because like other forms of neoliberal deregulation the sexual revolution created new winners and losers, new hierarchies to replace the old ones, privileging the beautiful and rich and socially adept in new ways and relegating others to new forms of loneliness and frustration.
Though he gets the date wrong, I guess, assigning the change to the 1960s when it began much earlier and was pretty complete in Western Europe and North America by the late 19th century. Not what he calls "Hefnerism", really (which is all chopped up and blurred in Douthat's mind with the dormroom experimentation of his college years, and the nightmare of Chunky Reese, goings-on that would in any case hardly have startled William Shakespeare, who was 18 when he married an already pregnant, 26-year-old Anne Hathaway), but Austenism, the belief that Lizzie and Darcy can find each other across the class boundaries, the promise of rewards so great that nobody's willing to give up hoping for it.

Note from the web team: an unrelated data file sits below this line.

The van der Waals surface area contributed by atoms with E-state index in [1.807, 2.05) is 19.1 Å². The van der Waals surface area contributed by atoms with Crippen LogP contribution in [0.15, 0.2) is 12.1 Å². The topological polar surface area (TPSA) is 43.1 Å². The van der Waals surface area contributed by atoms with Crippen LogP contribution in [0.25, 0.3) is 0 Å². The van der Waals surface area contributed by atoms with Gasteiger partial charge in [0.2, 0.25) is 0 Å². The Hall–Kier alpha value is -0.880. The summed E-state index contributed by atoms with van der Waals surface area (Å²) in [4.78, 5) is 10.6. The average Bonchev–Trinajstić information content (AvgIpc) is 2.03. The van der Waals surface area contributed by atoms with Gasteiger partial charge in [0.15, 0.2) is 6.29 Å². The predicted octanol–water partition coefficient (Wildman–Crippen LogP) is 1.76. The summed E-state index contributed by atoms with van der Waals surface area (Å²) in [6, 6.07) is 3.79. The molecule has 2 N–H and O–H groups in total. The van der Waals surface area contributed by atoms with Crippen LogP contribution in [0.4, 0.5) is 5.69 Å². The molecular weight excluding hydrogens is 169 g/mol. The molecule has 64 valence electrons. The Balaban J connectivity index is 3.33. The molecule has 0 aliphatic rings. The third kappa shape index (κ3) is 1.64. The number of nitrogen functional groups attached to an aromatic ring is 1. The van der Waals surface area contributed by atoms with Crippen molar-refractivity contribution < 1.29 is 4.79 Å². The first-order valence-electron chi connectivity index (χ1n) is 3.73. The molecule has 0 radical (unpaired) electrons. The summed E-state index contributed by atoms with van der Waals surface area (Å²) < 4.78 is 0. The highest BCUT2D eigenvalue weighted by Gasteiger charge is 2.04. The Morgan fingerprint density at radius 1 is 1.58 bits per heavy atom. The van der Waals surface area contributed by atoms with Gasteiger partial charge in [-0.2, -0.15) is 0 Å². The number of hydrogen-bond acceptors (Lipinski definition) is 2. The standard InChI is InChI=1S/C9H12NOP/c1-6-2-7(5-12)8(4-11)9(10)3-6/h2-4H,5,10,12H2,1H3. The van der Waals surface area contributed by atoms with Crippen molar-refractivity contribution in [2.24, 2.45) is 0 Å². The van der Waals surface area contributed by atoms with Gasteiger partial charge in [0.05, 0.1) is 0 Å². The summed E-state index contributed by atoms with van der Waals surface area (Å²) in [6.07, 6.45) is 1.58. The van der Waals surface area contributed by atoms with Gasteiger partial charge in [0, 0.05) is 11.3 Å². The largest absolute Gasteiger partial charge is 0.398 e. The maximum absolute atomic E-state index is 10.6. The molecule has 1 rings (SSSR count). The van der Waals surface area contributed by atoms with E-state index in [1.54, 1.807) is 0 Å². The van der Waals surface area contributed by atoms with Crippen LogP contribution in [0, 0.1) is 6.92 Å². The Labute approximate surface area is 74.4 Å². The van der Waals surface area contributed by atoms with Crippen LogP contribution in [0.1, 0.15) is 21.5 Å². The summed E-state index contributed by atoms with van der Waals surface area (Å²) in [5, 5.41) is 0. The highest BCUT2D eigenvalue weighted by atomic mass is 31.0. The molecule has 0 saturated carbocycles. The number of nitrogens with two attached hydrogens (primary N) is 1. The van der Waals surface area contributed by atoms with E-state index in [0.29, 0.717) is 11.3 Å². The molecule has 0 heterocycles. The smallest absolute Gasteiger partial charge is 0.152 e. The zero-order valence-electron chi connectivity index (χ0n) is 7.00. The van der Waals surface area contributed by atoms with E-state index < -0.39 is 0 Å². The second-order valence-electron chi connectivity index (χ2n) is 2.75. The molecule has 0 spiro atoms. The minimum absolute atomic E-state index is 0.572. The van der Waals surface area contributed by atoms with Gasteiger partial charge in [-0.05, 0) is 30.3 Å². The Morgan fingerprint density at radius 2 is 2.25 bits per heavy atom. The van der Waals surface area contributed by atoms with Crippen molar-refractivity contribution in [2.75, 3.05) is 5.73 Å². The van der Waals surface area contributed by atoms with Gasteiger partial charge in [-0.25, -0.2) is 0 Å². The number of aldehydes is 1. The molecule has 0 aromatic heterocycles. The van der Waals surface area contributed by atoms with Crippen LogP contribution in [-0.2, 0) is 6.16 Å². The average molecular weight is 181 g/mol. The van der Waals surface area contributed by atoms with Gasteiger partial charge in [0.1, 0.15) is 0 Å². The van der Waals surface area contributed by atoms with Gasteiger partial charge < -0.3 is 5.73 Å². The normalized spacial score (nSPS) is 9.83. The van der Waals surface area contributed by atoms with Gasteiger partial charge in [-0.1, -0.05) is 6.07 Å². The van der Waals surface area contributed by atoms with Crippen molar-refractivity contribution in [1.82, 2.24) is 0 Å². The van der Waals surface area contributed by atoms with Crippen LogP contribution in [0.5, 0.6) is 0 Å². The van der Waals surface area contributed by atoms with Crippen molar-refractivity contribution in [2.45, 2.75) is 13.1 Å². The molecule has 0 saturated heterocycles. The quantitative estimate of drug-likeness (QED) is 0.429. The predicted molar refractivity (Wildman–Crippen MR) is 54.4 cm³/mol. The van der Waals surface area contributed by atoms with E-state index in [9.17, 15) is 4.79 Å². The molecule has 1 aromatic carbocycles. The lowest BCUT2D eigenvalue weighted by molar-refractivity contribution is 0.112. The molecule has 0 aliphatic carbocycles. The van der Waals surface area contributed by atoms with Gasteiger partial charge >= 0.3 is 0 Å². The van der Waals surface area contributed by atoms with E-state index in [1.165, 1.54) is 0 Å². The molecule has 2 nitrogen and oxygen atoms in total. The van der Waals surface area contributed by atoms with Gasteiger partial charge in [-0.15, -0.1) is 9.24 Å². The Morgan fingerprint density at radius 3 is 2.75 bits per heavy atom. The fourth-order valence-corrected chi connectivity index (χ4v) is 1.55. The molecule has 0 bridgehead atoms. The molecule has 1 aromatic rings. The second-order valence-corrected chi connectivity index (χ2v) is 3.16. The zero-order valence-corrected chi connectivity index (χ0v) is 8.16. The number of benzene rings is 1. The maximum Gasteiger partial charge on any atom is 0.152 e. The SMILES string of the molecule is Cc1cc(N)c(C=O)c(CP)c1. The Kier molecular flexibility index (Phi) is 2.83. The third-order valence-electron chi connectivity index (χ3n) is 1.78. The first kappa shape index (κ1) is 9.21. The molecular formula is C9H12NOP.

Once you understand this fairly obvious point, you can see that the plea of the "incels" isn't a loony utopian request for "socialization" of sex, like a kind of government-regulated bonobo society, but exactly what Douthat himself is calling for:
There is an alternative, conservative response, of course — namely, that our widespread isolation and unhappiness and sterility might be dealt with by reviving or adapting older ideas about the virtues of monogamy and chastity and permanence and the special respect owed to the celibate.
A situation where every boy who doesn't join a monastery is assigned a girl who can't say no. It's the most conservative thing ever.